ExpandInsects in the Classroom: Bugs as Teaching Tools for All Ages
ExpandJourney North
ExpandKids in Conservation: Kids Can Do their Part to Help Bats
ExpandLife Cycle of a Butterfly (Lesson Plan)
ExpandMake Your Classroom Bloom with Ideas Curriculum
ExpandManduca Project
ExpandModule 1 - The Who, What & Why of Pollinators
ExpandModule 2 - Pollinators and Plants in Partnership
ExpandModule 3 - The Other Half of the Partnership: Pollinators
ExpandModule 4 - Pollinator Friendly Habitat in Your Area
ExpandModule 5 - Creating Pollinator-Friendly Habitat
ExpandModule 6 - Community Service Project
ExpandMonarchLive - A Distance Learning Adventure
ExpandNature's Partners: Pollinators, Plants, and You - A Comprehensive Pollinator Curriculum for Grades 3-6
ExpandNature's Partners: Pollinators, Plants, and You - A Curriculum for Grade 3 - 6
ExpandNew Zealand Community Pollination Project - Junior Secondary School Activities and Curriculum Links
ExpandNew Zealand Community Pollination Project - Primary School Activities and Curriculum Links
ExpandNew Zealand Community Pollination Project - Senior Secondary School Activities and Curriculum Links
ExpandPlants and Animals: Partners in Pollination, Lesson Plan 1

Monarch Live: A Distance
Learning Adventure


Thanks to Monarch Live: A Distance Learning Adventure, electronic field trips following the annual migration of the monarch butterfly will occur live via broadcasts and webcasts during the 2008-09 school year. Lesson plans are also available. Programs are available in English and Spanish.

Two of these podcasts were held in February, 2009. "In the Mexican Mountains" took place at the Monarch Butterfly Biosphere Reserve and visited with biologists who study the monarch butterflies' winter habitat. The second - "Community Conservation in Mexico" - broadcast from Alternare, a community organization that promotes conservation and sustainable livelihoods for small farmers living in the Monarch Butterfly Biosphere Reserve.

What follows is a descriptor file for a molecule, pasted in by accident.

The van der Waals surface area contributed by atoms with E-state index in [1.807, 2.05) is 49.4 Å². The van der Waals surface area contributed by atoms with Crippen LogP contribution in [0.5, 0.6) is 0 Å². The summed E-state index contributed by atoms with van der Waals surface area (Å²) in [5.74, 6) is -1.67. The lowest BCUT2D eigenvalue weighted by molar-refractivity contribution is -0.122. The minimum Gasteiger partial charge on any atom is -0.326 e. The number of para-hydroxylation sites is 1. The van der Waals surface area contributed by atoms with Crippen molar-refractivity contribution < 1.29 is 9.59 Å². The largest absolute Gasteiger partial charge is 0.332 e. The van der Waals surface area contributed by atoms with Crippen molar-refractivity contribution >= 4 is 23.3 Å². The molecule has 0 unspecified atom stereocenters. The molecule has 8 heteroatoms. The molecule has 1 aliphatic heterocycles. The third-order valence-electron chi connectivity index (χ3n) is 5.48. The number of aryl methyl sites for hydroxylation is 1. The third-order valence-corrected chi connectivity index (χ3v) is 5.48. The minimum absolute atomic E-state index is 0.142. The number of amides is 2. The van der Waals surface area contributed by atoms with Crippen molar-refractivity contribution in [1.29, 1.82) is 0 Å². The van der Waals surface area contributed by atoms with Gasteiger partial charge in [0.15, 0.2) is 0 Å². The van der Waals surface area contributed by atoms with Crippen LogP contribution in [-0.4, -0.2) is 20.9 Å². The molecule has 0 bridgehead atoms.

Three more events are planned for May. On May 19, watch the podcast "Little Spaces; Big Results" for information on how even small garden plots can help monarch butterflies. On May 21, Monarch Live will air "Building the Population," a program focusing on monarch butterflies' summer behavior and population growth, citizen roles in monitoring the population, and threats to monarch butterflies. Finally, join a webchat on May 28 entitled "Monarchs in Canada" to discuss Canada's role in providing summer habitat for monarch butterflies.

Haagen-Dazs(R) Loves Honey Bees

  A cartoon drawing of a scoop of ice cream on a cone.

Image copyright The Curtoons Cartoon Company.

Haagen-Dazs(R)' new HelpTheHoneyBees web site provides a fun, colorful and informative explanation and exploration of the importance of honey bees as pollinators and the importance of their pollination services to the Haagen-Dazs(R) product range.

"Bee pollination is essential for ingredients in nearly 40 percent"of Haagen-Dazs(R) super-premium ice cream flavors. The web site also includes a "bee store" with bee-friendly merchandise. Profits from the"bee store" go towards funding honey bee research. Bravo Haagen-Dazs(R)!

Nature's Partners: Pollinators, Plants, and You

This is the front page of the curriculum guide and features several pictures including butterflies, beetles, and bees pollinating.

The Pollinator Partnership has completed an inquiry learning-based curriculum for children in the 3rd through 6th grades: Nature's Partners: Pollinators, Plants, and You. This flexible curriculum is comprised of seven modules, each of which can be used individually or in its entirety. Each module provides several activities appropriate for either the formal classroom or a non-formal education setting. The curriculum also encourages a community service learning project.